February is a fantastic time to see planets, with all five of the brighter “wanderers” visible by the end of the month. Mercury and Mars will be up in the early evening while Jupiter, Saturn, and Venus will show their faces in the pre-dawn morning. The month also features the second of three so-called supermoons of 2019 and one of the sky’s most distinct constellations. One thing that will be missing is a meteor shower; while the Quadrantids peaked in January, the next major meteor shower, the Lyrids, doesn’t arrive until April. Let’s look at some highlights for the month:
The Sun and Moon
The days will be getting longer, as they say, during February. Of course, this refers to the increasing amount of daylight, not to any lengthening of the day past its normal period of 23 hours, 56 minutes, and 4.1 seconds. On February 1 the Sun rises at 7:25 a.m. and sets at 5:54 p.m.; by the end of the month, the Sun will be up at 6:56 a.m. and down at 6:21 p.m.
As for the Moon, the phases fall on the following dates:
New Moon – February 2
First Quarter – February 12
Full Moon – February 19
Third Quarter – February 26
Ancient Native American cultures often referred to the full Moon in February as the Snow Moon, since this is one of the snowiest months of the year. Another nickname was the Hunger Moon, referring to the sparse food available due to the difficulty in hunting during the wintry conditions.
February’s full Moon is also one of three supermoons that will appear in 2019. “Supermoon” is one of those scientifically dubious terms that has found its way into popular culture thanks in large part to our knack of giving nicknames to events. Astrologer Richard Nolle coined the term several decades ago to describe a full or new Moon that is less than 223,000 miles from Earth (the Moon is on average 239,000 miles away). While their proximity results in these Moons appearing to be a bit larger and correspondingly brighter than average full Moons, they are otherwise normal and happen several times per year.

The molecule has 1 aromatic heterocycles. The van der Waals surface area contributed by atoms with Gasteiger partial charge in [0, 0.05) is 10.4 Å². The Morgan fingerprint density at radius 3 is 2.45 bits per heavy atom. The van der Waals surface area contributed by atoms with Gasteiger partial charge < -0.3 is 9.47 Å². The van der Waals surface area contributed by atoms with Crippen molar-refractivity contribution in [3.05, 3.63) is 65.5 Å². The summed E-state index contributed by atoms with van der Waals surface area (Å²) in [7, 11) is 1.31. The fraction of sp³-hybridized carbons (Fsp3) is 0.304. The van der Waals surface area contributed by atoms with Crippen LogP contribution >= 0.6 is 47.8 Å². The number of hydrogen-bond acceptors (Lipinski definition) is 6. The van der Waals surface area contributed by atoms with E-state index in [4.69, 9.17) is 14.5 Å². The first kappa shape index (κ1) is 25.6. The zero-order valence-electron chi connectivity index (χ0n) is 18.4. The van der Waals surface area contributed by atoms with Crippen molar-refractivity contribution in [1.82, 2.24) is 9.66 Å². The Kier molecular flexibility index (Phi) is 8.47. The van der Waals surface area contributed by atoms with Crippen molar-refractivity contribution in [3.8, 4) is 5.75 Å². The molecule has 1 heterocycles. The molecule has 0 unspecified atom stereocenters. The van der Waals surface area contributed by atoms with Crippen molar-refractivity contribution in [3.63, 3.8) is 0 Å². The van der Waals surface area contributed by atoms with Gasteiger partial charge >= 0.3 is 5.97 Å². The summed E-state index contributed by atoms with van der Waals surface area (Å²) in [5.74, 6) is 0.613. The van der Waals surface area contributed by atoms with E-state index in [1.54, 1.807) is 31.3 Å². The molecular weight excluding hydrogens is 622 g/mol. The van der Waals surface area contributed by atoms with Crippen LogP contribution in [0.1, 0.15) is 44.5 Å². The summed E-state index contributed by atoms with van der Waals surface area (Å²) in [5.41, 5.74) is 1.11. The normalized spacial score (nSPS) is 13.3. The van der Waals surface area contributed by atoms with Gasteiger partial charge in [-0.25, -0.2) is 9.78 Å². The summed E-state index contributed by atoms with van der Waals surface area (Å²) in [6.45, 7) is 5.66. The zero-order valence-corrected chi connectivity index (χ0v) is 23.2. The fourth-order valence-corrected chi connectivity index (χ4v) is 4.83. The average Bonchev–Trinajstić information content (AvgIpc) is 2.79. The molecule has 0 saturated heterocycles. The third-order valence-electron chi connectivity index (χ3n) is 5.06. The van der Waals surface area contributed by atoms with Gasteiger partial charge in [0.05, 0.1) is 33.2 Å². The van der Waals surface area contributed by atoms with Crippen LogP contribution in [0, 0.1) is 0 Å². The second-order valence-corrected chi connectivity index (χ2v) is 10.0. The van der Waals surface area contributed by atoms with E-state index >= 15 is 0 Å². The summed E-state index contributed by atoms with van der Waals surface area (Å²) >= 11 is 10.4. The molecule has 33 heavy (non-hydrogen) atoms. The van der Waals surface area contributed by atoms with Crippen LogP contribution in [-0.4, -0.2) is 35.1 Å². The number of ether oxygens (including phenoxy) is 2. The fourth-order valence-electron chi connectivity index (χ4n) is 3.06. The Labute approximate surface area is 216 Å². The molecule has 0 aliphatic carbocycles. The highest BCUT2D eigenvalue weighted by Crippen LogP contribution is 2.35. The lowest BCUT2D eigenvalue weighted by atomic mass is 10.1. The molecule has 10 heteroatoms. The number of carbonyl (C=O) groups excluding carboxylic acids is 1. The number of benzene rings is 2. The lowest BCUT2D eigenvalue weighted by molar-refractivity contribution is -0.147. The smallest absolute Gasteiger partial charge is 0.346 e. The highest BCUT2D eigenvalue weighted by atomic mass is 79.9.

Constellation of the Month
Orion is perhaps the most prominent constellation in the current night sky. Most civilizations have seen this pattern of stars as representing some form of humanoid, whether Orion the hunter by Greeks, the great god Osiris by ancient Egyptians, or the First Slender One by Navajos. First Slender One is one of the eight major constellations recognized by Navajo culture (the Greek/Roman system distinguishes 88).
Orion is characterized by its distinct array of stars that includes Orion’s Belt, a line of three bright stars that serves as a handy guide to finding other celestial objects. As seen from the Northern Hemisphere, an imaginary line drawn through the belt stars to the left will point to Sirius, the brightest star in the night sky and part of the constellation Canis Major, the greater of Orion’s two hunting dogs (the other is Canis Minor). A line drawn through the belt stars to the right leads to Aldebaran, a red star that is usually depicted as the eye of Taurus, the Bull.
Below and nearly perpendicular to Orion’s Belt is another row of three fainter stars, usually seen as some sort of scabbard hanging down from the belt. Upon further inspection, the middle “star” looks fuzzy; through binoculars or a telescope its true nature may be revealed as an emission nebula, an interstellar cloud of glowing gas. Known as the Orion Nebula or the Great Nebula, it is about 1500 light years from Earth and a very popular and fascinating object to view through a telescope. It is also well-studied by professional astronomers, as it is a stellar nursery, a region where stars are currently being formed. For the month of February, the Orion Nebula is the featured object for guests to view through telescopes at Lowell Observatory.